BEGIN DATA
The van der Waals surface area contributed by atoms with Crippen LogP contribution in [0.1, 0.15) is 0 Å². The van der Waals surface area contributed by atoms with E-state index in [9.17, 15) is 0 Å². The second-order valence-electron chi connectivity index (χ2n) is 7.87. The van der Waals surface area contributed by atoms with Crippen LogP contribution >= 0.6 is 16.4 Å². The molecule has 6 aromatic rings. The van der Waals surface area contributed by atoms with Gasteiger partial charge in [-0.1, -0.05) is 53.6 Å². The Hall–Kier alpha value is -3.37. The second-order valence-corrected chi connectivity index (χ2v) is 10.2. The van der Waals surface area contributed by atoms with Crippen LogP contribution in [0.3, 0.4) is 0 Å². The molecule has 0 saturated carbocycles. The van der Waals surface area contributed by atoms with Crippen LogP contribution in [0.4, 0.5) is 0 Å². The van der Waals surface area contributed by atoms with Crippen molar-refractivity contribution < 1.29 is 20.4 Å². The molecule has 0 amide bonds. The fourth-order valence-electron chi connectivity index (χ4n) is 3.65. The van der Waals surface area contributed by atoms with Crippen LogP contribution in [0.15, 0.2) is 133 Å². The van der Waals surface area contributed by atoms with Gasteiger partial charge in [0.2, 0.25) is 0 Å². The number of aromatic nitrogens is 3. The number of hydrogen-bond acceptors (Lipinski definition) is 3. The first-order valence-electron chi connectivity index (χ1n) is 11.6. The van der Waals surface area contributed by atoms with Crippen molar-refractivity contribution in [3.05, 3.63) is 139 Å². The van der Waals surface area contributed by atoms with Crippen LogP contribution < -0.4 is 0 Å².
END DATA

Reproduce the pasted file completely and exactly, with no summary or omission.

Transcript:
The van der Waals surface area contributed by atoms with Crippen LogP contribution in [0.1, 0.15) is 0 Å². The van der Waals surface area contributed by atoms with E-state index in [9.17, 15) is 0 Å². The second-order valence-electron chi connectivity index (χ2n) is 7.87. The van der Waals surface area contributed by atoms with Crippen LogP contribution >= 0.6 is 16.4 Å². The molecule has 6 aromatic rings. The van der Waals surface area contributed by atoms with Gasteiger partial charge in [-0.1, -0.05) is 53.6 Å². The Hall–Kier alpha value is -3.37. The second-order valence-corrected chi connectivity index (χ2v) is 10.2. The van der Waals surface area contributed by atoms with Crippen LogP contribution in [0.3, 0.4) is 0 Å². The molecule has 0 saturated carbocycles. The van der Waals surface area contributed by atoms with Crippen LogP contribution in [0.4, 0.5) is 0 Å². The van der Waals surface area contributed by atoms with Crippen molar-refractivity contribution < 1.29 is 20.4 Å². The molecule has 0 amide bonds. The fourth-order valence-electron chi connectivity index (χ4n) is 3.65. The van der Waals surface area contributed by atoms with Crippen LogP contribution in [0.15, 0.2) is 133 Å². The van der Waals surface area contributed by atoms with Gasteiger partial charge in [0.2, 0.25) is 0 Å². The number of aromatic nitrogens is 3. The number of hydrogen-bond acceptors (Lipinski definition) is 3. The first-order valence-electron chi connectivity index (χ1n) is 11.6. The van der Waals surface area contributed by atoms with Crippen molar-refractivity contribution in [3.05, 3.63) is 139 Å². The van der Waals surface area contributed by atoms with Crippen LogP contribution < -0.4 is 0 Å².